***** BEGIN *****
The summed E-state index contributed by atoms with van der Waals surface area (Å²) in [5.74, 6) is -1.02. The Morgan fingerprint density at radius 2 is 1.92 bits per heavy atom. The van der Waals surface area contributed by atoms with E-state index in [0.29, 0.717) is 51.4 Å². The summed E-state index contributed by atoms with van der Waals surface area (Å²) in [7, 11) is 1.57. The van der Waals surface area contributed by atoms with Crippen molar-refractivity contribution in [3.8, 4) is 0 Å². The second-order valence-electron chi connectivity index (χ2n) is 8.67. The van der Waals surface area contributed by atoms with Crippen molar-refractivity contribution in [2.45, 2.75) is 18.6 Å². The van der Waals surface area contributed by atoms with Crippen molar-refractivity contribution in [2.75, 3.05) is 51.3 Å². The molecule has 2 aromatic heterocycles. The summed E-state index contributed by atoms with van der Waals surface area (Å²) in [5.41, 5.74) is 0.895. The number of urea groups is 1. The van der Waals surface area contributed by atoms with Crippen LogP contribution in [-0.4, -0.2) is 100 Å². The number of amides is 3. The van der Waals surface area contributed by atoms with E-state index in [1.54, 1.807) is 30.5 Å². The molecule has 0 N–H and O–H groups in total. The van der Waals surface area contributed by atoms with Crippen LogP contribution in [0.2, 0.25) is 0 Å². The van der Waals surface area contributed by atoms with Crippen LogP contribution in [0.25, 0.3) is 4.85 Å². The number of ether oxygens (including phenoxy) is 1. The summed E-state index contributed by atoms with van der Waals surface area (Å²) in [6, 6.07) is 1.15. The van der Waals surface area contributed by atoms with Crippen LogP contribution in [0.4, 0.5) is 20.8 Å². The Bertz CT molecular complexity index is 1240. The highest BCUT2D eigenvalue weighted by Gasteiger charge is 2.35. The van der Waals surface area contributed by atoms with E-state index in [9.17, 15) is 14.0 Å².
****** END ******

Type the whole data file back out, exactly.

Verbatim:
The summed E-state index contributed by atoms with van der Waals surface area (Å²) in [5.74, 6) is -1.02. The Morgan fingerprint density at radius 2 is 1.92 bits per heavy atom. The van der Waals surface area contributed by atoms with E-state index in [0.29, 0.717) is 51.4 Å². The summed E-state index contributed by atoms with van der Waals surface area (Å²) in [7, 11) is 1.57. The van der Waals surface area contributed by atoms with Crippen molar-refractivity contribution in [3.8, 4) is 0 Å². The second-order valence-electron chi connectivity index (χ2n) is 8.67. The van der Waals surface area contributed by atoms with Crippen molar-refractivity contribution in [2.45, 2.75) is 18.6 Å². The van der Waals surface area contributed by atoms with Crippen molar-refractivity contribution in [2.75, 3.05) is 51.3 Å². The molecule has 2 aromatic heterocycles. The summed E-state index contributed by atoms with van der Waals surface area (Å²) in [5.41, 5.74) is 0.895. The number of urea groups is 1. The van der Waals surface area contributed by atoms with Crippen LogP contribution in [-0.4, -0.2) is 100 Å². The number of amides is 3. The van der Waals surface area contributed by atoms with E-state index in [1.54, 1.807) is 30.5 Å². The molecule has 0 N–H and O–H groups in total. The van der Waals surface area contributed by atoms with Crippen LogP contribution in [0.2, 0.25) is 0 Å². The van der Waals surface area contributed by atoms with Crippen LogP contribution in [0.25, 0.3) is 4.85 Å². The number of ether oxygens (including phenoxy) is 1. The summed E-state index contributed by atoms with van der Waals surface area (Å²) in [6, 6.07) is 1.15. The van der Waals surface area contributed by atoms with Crippen LogP contribution in [0.4, 0.5) is 20.8 Å². The Bertz CT molecular complexity index is 1240. The highest BCUT2D eigenvalue weighted by Gasteiger charge is 2.35. The van der Waals surface area contributed by atoms with E-state index in [9.17, 15) is 14.0 Å².